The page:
The sinkage of 26th Street into the CSX railway last November wasn’t nearly as dramatic as the toppling of the same roadway at Charles Street in 2014.
The earlier event catapulted trees and cars, iron fencing and a hapless light pole into a deep gully, burying the rail line and displacing a dozen families living just feet away from the “wall-slide.”
None of that happened when the wall buckled two blocks to the east last year. Nevertheless, the latest topographical disturbance on 26th Street is set to cost taxpayers more.
Last week, the Board of Estimates slipped through, without comment or explanation, a $10 million supplemental appropriation to the Department of Transportation.
DOT has since confirmed to The Brew that $7.5 million will go to pay for the new wall under construction at 26th Street between Calvert Street and Guilford Avenue.
The remaining $2.5 million will pay for cost overruns in the agency’s snow removal budget – a 40% increase over FY18. “There were a larger number of wintry mix events this year,” DOT spokesman German Vigil explained.
Getting back to the collapsed walls: the cost of rebuilding 26th Street between Charles and St. Paul streets in 2014 was split 50-50 by CSX and the city, or $6 million each.
The reason for the cost sharing was this: While the street was public property, the wall that tumbled down was originally built by the railway as part of a planned (but never constructed) train station at Charles Street.
The situation at 26th Street between Calvert and Guilford is different.
CSX owns the lower wall that parallels the track, but steadfastly claims that the upper wall that bulged out and sank last November is on city property.
While not officially conceding the point – “we are still in discussions with CSX over the cost sharing of the wall, if any,” City Solicitor Andre Davis said yesterday – the Young administration, through the BOE, is assuming the full cost of construction.
Precautionary inspections and a repair fund that DOT promised in 2014 never happened.
DOT says that it expects to have the wall completed by the end of summer and ready for installation of a new roadway in September.
It also hopes to have a “protocol” developed for inspections of CSX’s other retaining walls throughout the city.
DOT promised to do the same thing after the 2014 collapse.
In a MOU signed by then-director William Johnson, the agency vowed to establish an Emergency Infrastructure Fund to pay for precautionary inspections and repairs of CSX properties “in the interest of public safety.”
It never happened.
“No Major Anomalies”
DOT internal documents, obtained by The Brew through a Maryland Public Information Act request, showed that only one wall inspection was ever performed by the agency.
It occurred in May 2014, about two weeks after the first wall collapsed.
Ground penetration radar tests found “no major anomalies” along 26th Street that would warrant further inspections by the city, the report concluded.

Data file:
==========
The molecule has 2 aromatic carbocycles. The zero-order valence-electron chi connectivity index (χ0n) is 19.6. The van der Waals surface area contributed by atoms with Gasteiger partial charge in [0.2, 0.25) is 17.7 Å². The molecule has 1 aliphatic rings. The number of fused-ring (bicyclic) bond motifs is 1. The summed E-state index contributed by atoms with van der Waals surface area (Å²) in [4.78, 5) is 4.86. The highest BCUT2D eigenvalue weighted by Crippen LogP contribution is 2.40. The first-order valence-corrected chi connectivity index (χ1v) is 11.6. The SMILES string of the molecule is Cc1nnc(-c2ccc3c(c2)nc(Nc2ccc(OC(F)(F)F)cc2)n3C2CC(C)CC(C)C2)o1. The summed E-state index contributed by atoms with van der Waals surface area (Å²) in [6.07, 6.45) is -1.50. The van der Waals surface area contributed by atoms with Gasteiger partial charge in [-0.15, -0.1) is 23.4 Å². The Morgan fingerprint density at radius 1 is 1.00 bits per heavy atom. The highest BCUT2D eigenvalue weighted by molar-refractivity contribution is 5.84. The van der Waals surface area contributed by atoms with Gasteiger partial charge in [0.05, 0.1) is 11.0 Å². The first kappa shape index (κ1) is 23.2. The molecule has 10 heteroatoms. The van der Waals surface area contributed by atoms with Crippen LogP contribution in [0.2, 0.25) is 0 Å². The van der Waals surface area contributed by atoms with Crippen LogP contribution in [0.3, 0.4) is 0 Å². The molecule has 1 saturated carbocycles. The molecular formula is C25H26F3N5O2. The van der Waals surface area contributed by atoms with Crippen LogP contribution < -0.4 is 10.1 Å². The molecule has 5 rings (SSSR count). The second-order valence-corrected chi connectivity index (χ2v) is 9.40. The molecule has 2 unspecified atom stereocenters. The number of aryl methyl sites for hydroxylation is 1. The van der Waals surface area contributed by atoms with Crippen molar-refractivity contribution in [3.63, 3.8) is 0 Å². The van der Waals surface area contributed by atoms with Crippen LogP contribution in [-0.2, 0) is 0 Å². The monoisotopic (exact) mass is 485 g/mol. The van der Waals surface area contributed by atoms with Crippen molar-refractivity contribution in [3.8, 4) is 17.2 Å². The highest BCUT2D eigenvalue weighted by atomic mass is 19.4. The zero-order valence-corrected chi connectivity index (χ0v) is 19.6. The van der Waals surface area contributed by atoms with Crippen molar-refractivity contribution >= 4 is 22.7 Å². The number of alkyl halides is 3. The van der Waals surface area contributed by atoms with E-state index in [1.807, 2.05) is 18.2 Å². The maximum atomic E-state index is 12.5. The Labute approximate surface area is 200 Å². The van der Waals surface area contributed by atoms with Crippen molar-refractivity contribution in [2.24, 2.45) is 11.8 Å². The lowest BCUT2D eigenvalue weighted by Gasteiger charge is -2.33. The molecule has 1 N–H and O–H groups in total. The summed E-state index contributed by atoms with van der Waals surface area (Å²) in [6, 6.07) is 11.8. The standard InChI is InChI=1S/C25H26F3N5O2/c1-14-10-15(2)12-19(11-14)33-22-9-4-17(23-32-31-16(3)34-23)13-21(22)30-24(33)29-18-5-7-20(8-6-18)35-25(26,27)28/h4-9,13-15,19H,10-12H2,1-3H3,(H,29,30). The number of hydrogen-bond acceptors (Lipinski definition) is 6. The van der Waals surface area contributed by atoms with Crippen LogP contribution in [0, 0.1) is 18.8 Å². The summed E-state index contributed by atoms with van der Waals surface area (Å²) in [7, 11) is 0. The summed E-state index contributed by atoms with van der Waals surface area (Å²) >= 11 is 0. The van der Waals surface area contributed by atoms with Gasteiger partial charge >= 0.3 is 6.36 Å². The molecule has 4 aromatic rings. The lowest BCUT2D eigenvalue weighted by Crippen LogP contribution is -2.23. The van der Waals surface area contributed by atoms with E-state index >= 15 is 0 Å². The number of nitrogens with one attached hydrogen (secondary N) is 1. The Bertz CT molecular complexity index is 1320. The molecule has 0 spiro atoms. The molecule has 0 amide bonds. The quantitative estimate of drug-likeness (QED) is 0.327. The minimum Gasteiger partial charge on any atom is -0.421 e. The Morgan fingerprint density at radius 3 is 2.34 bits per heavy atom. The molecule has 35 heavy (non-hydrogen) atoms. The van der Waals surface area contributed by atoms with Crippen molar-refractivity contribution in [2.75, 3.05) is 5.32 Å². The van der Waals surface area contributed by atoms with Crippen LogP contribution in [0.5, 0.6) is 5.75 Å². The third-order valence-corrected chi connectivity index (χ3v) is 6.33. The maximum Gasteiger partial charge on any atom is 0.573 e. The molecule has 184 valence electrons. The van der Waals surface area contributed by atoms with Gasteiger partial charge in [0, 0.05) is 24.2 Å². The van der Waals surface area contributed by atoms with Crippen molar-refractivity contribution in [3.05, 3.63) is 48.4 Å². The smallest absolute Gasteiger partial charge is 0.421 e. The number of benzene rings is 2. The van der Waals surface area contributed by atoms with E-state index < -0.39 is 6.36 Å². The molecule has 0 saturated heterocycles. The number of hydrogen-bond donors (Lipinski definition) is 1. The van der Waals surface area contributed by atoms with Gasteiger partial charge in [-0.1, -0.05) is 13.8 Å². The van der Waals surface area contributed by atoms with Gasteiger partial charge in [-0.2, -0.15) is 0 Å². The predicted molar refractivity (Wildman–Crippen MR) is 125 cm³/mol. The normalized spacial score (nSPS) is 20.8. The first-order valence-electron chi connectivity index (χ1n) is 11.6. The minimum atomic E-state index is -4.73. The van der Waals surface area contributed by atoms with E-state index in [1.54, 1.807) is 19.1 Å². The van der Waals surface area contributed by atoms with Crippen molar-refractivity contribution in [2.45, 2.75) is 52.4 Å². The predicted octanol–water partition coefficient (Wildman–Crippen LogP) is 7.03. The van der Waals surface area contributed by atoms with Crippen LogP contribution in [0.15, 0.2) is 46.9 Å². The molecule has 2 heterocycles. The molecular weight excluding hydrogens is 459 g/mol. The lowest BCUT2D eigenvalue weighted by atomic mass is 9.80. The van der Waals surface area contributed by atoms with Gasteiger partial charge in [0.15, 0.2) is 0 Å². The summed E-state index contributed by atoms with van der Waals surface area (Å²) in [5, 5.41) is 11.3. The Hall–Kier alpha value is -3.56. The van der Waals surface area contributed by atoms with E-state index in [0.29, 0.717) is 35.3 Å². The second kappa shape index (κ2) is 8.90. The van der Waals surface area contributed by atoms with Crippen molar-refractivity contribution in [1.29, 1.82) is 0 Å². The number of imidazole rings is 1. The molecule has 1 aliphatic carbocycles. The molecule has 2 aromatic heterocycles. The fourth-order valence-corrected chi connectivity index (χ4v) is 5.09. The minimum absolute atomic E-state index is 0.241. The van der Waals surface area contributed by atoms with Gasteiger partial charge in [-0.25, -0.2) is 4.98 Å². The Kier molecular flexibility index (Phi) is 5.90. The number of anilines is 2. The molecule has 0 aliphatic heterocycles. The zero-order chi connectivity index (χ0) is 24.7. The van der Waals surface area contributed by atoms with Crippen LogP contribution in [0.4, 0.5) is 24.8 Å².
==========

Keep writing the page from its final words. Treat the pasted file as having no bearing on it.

Fast-forward four years: Early in the morning of November 26, 2018, a CSX track inspector found the concrete wall between Calvert and Guilford swaying and shifting before his eyes.
Other alarms were sounded by local residents, who noted that the sidewalk next to the wall was sinking fast and the curb had pulled away from the street.
Railway and city crews rushed to the scene and managed to stabilize the structure before it fell into the CSX right-of-way.
Early on November 26, 2018, a CSX track inspector found the concrete wall between Calvert and Guilford swaying and shifting before his eyes.
To this day, DOT says that there is no definitive cause for the wall’s sudden failure.
A record amount of rain had fallen during the month, which had saturated the soil under the street and put enormous pressure on the wall, said DOT deputy director Muhammed Khalid. (Heavy rainfall was the same reason offered for the 2014 collapse.)
While some speculated that the city’s installation of a new water line along 26th Street may have contributed to the collapse, DOT rejected the notion. “There was no sign the pipe was leaking,” Vigil said yesterday.
When contractors tore out the damaged wall, they found large amounts of silt had been washed away from the subsurface, leaving the roadway essentially suspended on loose soil and pockets of air.
Sooner or later, what was deemed free of “major anomalies” in 2014 would have collapsed.
Steel piles have since been rammed into the bedrock, and the lower section on the new wall has taken on the look of a medieval fortress replete with a broad concrete “wall walk.”
Over the next few months, a retaining wall will rise up from the base, and the 200 block of East 26th Street will be backfilled, resurfaced and returned to use.
A worker at the site said he is amazed by the amount of water that continues to seep through the subsoil and drain along the CSX right-of-way, which uses heavy pumps to disperse the water.
“You’re dealing here with unstable soil conditions. And where the water comes from, nobody seems to know – or really care. The whole push is get the damn wall built,” he said.